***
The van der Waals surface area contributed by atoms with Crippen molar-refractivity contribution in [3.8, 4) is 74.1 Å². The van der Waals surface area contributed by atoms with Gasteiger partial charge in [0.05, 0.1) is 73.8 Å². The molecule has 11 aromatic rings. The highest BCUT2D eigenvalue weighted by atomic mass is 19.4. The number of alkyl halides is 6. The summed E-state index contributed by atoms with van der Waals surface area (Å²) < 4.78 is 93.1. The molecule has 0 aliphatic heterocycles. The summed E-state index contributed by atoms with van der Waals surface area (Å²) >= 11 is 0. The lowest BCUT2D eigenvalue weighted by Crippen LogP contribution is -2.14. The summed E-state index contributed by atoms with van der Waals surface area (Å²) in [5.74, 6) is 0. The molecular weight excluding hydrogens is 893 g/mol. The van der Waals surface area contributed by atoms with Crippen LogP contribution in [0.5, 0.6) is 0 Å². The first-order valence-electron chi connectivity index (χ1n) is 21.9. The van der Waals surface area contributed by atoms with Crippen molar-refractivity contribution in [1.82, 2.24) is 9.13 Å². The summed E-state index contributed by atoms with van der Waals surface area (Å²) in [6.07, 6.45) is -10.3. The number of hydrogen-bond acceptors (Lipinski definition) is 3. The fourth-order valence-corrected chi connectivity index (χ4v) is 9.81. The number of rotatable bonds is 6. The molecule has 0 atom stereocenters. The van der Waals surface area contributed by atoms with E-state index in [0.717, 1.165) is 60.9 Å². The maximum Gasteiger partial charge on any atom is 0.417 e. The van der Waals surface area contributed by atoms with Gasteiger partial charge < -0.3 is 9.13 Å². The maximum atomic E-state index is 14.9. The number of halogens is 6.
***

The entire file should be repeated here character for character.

The van der Waals surface area contributed by atoms with Crippen molar-refractivity contribution in [3.8, 4) is 74.1 Å². The van der Waals surface area contributed by atoms with Gasteiger partial charge in [0.05, 0.1) is 73.8 Å². The molecule has 11 aromatic rings. The highest BCUT2D eigenvalue weighted by atomic mass is 19.4. The number of alkyl halides is 6. The summed E-state index contributed by atoms with van der Waals surface area (Å²) < 4.78 is 93.1. The molecule has 0 aliphatic heterocycles. The summed E-state index contributed by atoms with van der Waals surface area (Å²) >= 11 is 0. The lowest BCUT2D eigenvalue weighted by Crippen LogP contribution is -2.14. The summed E-state index contributed by atoms with van der Waals surface area (Å²) in [5.74, 6) is 0. The molecular weight excluding hydrogens is 893 g/mol. The van der Waals surface area contributed by atoms with Crippen LogP contribution in [0.5, 0.6) is 0 Å². The first-order valence-electron chi connectivity index (χ1n) is 21.9. The van der Waals surface area contributed by atoms with Crippen molar-refractivity contribution in [1.82, 2.24) is 9.13 Å². The summed E-state index contributed by atoms with van der Waals surface area (Å²) in [6.07, 6.45) is -10.3. The number of hydrogen-bond acceptors (Lipinski definition) is 3. The fourth-order valence-corrected chi connectivity index (χ4v) is 9.81. The number of rotatable bonds is 6. The molecule has 0 atom stereocenters. The van der Waals surface area contributed by atoms with E-state index in [0.717, 1.165) is 60.9 Å². The maximum Gasteiger partial charge on any atom is 0.417 e. The van der Waals surface area contributed by atoms with Gasteiger partial charge < -0.3 is 9.13 Å². The maximum atomic E-state index is 14.9. The number of halogens is 6.